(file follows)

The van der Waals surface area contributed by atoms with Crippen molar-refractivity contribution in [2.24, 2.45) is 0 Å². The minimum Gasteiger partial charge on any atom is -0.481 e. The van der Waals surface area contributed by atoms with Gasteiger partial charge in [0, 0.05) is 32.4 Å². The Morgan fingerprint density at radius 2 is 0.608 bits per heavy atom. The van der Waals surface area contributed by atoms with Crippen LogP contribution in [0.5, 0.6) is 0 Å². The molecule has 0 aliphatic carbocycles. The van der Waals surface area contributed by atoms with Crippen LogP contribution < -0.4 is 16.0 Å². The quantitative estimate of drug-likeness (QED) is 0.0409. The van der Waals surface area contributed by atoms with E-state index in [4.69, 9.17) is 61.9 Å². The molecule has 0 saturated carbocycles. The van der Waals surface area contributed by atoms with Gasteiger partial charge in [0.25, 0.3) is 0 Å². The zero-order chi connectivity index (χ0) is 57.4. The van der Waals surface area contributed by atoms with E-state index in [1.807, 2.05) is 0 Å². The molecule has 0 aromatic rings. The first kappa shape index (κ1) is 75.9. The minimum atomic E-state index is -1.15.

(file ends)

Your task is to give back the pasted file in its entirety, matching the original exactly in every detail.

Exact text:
The van der Waals surface area contributed by atoms with Crippen molar-refractivity contribution in [2.24, 2.45) is 0 Å². The minimum Gasteiger partial charge on any atom is -0.481 e. The van der Waals surface area contributed by atoms with Gasteiger partial charge in [0, 0.05) is 32.4 Å². The Morgan fingerprint density at radius 2 is 0.608 bits per heavy atom. The van der Waals surface area contributed by atoms with Crippen LogP contribution in [0.5, 0.6) is 0 Å². The molecule has 0 aliphatic carbocycles. The van der Waals surface area contributed by atoms with Crippen LogP contribution < -0.4 is 16.0 Å². The quantitative estimate of drug-likeness (QED) is 0.0409. The van der Waals surface area contributed by atoms with E-state index in [4.69, 9.17) is 61.9 Å². The molecule has 0 saturated carbocycles. The van der Waals surface area contributed by atoms with Gasteiger partial charge in [0.25, 0.3) is 0 Å². The zero-order chi connectivity index (χ0) is 57.4. The van der Waals surface area contributed by atoms with E-state index in [1.807, 2.05) is 0 Å². The molecule has 0 aromatic rings. The first kappa shape index (κ1) is 75.9. The minimum atomic E-state index is -1.15.